There have been a few threads about how the 360 should be a lot lighter. Seems like Ferrari goes with expenisive light parts only to add more leather or something else that tacks the weight back on. The 360 was supposed to be an all aluminum chassis that was lighter than the 355. But in reality they were pretty much the same weight.
     
  16. enzoz

    enzoz Karting

    Nov 2, 2003
    162
    SF Bay Area
    Full Name:
    Rob
    Ferrari should take a clue from TVR. Ferrari is more about GT's than sports cars I know, but do they really need all of the cars in their line up to weight over 3000 pounds? TVR makes an awesome sports car IMHO. They don't have any electronic aids in there cars and some weigh in around 2400-2600lbs. or something in that range. They don't even have air bags but they are still very stiff and safe cars. And the lack of weight doesn't mean lack of style either, TVR's interiors look better than Ferrari's IMHO. That and they still have a clutch pedal. :)

    AWD and hi torque output is NOT the only way to make cars perform great at the limit... infact most race cars, like F1 cars have neither.
     
  17. Auraraptor

    Auraraptor F1 World Champ
    Lifetime Rossa Owner

    Sep 25, 2002
    11,557
    MO
    Forget all that junk, I dont want a Ferrari to drive in the snow and drag race...

    BRING ON A NEW GENERATION OF ULTRA LIGHT CARS WITH INSANELY HIGH REVING ENGINES.

    Seriously though, Ferrari needs a car like the Elise, but larger demensions, with a 12 and 8.
     
  18. enzoz

    enzoz Karting

    Nov 2, 2003
    162
    SF Bay Area
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    Rob
    I agree. Well said.
     
  19. bluekawala

    bluekawala Formula Junior

    Jan 22, 2004
    430
    Ormond Beach, FL

    Very true! TVR's have some of the best interiors, and their lack of electronic aids is great to see. :) Never driven one, but I can imagine they'd be as close to a drivers car as you can get in a modern car.
     
  20. enzoz

    enzoz Karting

    Nov 2, 2003
    162
    SF Bay Area
    Full Name:
    Rob
    Yeah, the interiors are a work of art. Performance is wicked too... but imagine if something like the Tamora had even the base 550 V12... that car would be sweet! It would NEED traction control! lol
     
  21. zsnnf

    zsnnf Formula 3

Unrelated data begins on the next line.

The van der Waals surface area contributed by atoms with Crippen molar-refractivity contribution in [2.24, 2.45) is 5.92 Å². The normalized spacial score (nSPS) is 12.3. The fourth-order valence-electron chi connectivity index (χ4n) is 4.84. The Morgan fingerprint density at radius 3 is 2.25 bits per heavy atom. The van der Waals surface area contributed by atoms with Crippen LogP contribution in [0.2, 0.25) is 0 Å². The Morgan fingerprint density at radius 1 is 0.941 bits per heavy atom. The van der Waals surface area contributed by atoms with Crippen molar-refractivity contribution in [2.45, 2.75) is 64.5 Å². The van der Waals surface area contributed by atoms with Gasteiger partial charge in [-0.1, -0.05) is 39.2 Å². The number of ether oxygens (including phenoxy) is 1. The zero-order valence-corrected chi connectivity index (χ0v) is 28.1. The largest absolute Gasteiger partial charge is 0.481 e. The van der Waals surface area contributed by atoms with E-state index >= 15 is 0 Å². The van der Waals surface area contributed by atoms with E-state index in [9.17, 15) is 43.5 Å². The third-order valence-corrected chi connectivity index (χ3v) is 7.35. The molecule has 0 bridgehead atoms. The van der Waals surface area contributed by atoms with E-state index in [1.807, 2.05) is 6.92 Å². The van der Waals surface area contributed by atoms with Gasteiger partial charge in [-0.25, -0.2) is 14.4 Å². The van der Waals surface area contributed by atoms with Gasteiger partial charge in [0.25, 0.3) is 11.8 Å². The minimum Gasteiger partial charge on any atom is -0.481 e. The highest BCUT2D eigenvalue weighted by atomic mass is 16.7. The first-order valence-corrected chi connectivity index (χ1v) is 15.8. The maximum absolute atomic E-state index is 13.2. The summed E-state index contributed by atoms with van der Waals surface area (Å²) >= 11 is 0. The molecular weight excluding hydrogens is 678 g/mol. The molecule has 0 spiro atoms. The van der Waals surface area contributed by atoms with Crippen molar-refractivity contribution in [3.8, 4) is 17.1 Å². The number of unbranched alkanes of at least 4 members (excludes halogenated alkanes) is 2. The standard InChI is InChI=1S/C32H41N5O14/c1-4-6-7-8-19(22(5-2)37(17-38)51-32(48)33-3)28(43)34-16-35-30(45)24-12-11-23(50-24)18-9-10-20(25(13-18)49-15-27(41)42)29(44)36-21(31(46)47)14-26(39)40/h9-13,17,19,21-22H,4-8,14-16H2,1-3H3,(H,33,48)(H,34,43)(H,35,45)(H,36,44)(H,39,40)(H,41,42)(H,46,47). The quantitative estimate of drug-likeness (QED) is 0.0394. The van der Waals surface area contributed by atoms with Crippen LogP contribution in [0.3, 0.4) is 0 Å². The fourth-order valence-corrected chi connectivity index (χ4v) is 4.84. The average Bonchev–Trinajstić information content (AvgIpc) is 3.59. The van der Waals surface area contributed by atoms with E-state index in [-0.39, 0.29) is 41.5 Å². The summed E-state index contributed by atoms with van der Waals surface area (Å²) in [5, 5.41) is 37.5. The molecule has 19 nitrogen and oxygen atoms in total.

Sep 11, 2003
    1,877
    Not sure what you mean here by "the Z06 rattles, shakes, and is horribly unreliable." The early C5's were rattle traps and IMO poorly made, but my '03 Z06 is very solid, doesn't shake at all and I have not had one reliability problem. The sound is no where near as sweet as that of my F40, but I don't find it dissappointing. I didn't buy it for the sound.
    My biggest complaint is that instead of spending $50k for a new Z06 that is worth $30k today, I could have spend $75K for an F355 that would be worth $75k today. But that is typical for new US cars and I knew it going in.
    A used Z06 is by far the best bang for the buck.

    Rick
     
  22. ferrari_kid

    ferrari_kid Formula Junior

    Jul 5, 2003
    768
    I think other exotic car companies can get away with making a less luxurious car (lighter) only because they aren't Ferrari. That isn't to say those other companies make poor cars, but it's just that Ferrari has a reputation. People who don't know cars understand that a Ferrari is a great thing. Here in the US if you were to drive a TVR down the street, people will look, sure, but won't know what the heck it is.

    I think Ferrari is on the right track with models like the CS. But they still seem a bit overweight. I guess it leaves them with room for improvement in the replacement.
     
  23. TimN88

    TimN88 F1 Veteran

    Jun 12, 2001
    5,032
    Northeast
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    Tim
    Its only 20lbs heavier than the engine of an F355, which according to ferrari's website, weighs 370lbs. The LS1 weighs about 390, the LS6 from the z06 is even lighter.